As the Department of Agriculture focuses on biofuels, it is pulling out of wind and solar research. For the tiny Panhandle hamlet of Bushland, this means the end of a wind program that has operated for 35 years and helped get the Texas wind boom started. It is still doing pioneering work on blade sensors.Full Story
Wind energy is a renewable form of energy derived from wind turbines. Wind energy produces zero emissions at the source, consumes no fossil fuels and uses no water. Due to its environmental benefits, low operating costs and increasing demand for alternative fuel sources, wind energy is one of the fastest-growing forms of energy nationwide.
Although Texas is known as an ...
Utility giant Duke Energy announced last week that it has hired a Kyle-based company to build what would be the world’s largest wind energy storage system for the Notrees wind farm in West Texas. As Lindsay Patterson reports for KUT News, the technology behind the project could solve some of wind power’s biggest problems.Full Story
The Senate Natural Resources Committee heard testimony this morning on a bill that would create a Texas Energy Policy Council charged with formulating an energy plan for the state.Full Story
The vast majority of the state's wind turbines have gone up in West Texas. But several big wind farms have recently begun operating in the general vicinity of Corpus Christi, and more coastal projects are likely on the way — to the distress of bird-lovers and the military.Full Story
When Texans turn on lights or plug in iPads, they are getting an increasing amount of power from the wind — and from coal plants. Last year, nearly 8 percent of the power on the state's electric grid was generated by wind, far above the national average. And coal plants produced more power than any other electricity source. The big loser was natural gas.
At the heart of Texas' wind-power boom lies a conundrum: Plenty of ranchers are eager to host wind turbines but few want to allow the unsightly high-voltage transmission lines needed to carry the power to distant cities. But state regulators are moving forward — and yesterday they approved a contentious project that runs through the Hill Country.Full Story
There are no viable substitutes for the longest segment of a controversial proposed transmission line through the Hill Country, the state grid operator reported today.Full Story
The executive director of the Sierra Club on the perils of coal ash, why wind is a good thing, the priorities of state environmental-quality officials and how Texas oil companies are working to roll back California's global warming regulation.Full Story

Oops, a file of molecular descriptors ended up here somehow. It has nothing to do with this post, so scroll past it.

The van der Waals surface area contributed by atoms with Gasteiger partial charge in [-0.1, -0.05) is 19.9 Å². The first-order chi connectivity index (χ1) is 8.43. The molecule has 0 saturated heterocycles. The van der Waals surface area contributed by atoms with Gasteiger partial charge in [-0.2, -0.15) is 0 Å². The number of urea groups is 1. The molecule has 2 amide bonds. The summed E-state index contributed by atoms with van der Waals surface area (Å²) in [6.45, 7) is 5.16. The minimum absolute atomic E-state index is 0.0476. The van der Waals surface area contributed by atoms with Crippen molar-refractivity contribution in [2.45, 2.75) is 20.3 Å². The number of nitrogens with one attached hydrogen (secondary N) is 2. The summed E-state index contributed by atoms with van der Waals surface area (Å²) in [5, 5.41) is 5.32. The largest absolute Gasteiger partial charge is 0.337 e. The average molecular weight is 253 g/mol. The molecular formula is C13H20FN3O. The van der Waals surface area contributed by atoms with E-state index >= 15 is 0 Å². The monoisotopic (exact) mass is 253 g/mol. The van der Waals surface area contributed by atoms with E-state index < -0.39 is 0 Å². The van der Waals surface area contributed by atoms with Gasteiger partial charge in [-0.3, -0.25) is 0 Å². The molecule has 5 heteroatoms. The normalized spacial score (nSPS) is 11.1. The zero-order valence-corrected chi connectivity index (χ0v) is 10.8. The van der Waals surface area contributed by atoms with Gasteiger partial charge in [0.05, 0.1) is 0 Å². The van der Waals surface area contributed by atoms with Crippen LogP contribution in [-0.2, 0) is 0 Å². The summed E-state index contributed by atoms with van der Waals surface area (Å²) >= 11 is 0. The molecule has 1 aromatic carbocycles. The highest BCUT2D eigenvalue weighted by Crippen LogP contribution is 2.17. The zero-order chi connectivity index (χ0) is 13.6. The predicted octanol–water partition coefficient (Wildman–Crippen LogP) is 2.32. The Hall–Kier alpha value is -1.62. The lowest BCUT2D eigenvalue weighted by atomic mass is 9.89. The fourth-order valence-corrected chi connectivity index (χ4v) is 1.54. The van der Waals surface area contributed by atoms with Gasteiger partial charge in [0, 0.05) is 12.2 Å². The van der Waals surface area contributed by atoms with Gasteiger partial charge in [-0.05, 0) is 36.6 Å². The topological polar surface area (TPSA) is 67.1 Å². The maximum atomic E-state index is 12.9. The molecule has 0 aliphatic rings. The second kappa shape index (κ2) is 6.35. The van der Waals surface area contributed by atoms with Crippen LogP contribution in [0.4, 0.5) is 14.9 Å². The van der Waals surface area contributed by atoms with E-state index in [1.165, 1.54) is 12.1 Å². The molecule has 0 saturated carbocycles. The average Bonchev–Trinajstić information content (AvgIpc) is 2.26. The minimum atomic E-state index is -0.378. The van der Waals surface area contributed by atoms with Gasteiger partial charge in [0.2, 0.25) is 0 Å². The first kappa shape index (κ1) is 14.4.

This week, the Tribune put together a three-part series exploring the state's $5 billion transmission-line build-out to support wind power, which is mostly generated in West Texas but needs to be shipped to cities in Central and East Texas. The project is known as CREZ, short for Competitive Renewable Energy Zones.Full Story
While West Texas has become the nation's wind-power hub, the Panhandle's ferocious winds go largely untapped. That could change with a slew of proposed transmission line projects that could, in turn, enable forests of turbines — if landowners can be soothed. Part three of a three-part series.Full Story
The epicenter of the fight over the state's wind power transmission lines is the Hill Country, where landowners are spending lots of money and time to keep the lines from being built. They're trotting out every conceivable argument, and they may just succeed. Part two of a three-part series.Full Story
Texas already harvests more wind power than any state in the nation, bringing the promise of clean energy to millions of homes and businesses. Trouble is, getting that power from remote, windy West Texas to the big cities requires a massive, $5 billion network of transmission lines — which property owners in the Hill County and elsewhere don't want in their back yards. As construction gets under way on the new lines, an army of lawyers and angry landowners is working to stymie the state's renewable energy plans. Part one of a three-part series.Full Story
I hit the campaign trail with Rick Perry, E. Smith starts off the fall TribLive series by interviewing Attorney General Greg Abbott, Stiles on the most congested roads in Texas, Ramshaw's interview with former Dallas Mayor Laura Miller, Grissom on the perils of talking too much if you're the head of the state's jail standards board, M. Smith on Congressman Chet Edwards' fight for political survival in a Republican year, Philpott on counties worried the state's budget woes will trickle down, Hamilton on whether Texas should be in the movie-vetting business, Aguilar on a Mexican journalist seeking asylum from his country's drug violence, Galbraith on green energy and Texas college football, and excerpts from former Lt. Gov. Bill Hobby's new book, How Things Really Work: Lessons from a Life in Politics: The best of our best from August 30 to September 3, 2010.Full Story
When Longhorn football kicks off at home this month, so will a brand-new marketing effort urging boosters to buy, of all things, green electricity. Colt McCoy's family has already signed up with Texas Longhorns Energy, which promises customers 100 percent power from Texas wind. The Aggies will roll out a similar deal on Friday. The programs are another sign of the universities' branding heft — even though they may not be the best deal within the confusing Texas electricity market.Full Story
Since 1999, when then-Gov. George Bush signed a law that deregulated the Texas electricity market, a debate has raged about whether and how much the move has benefitted ordinary Texans. Who's right?Full Story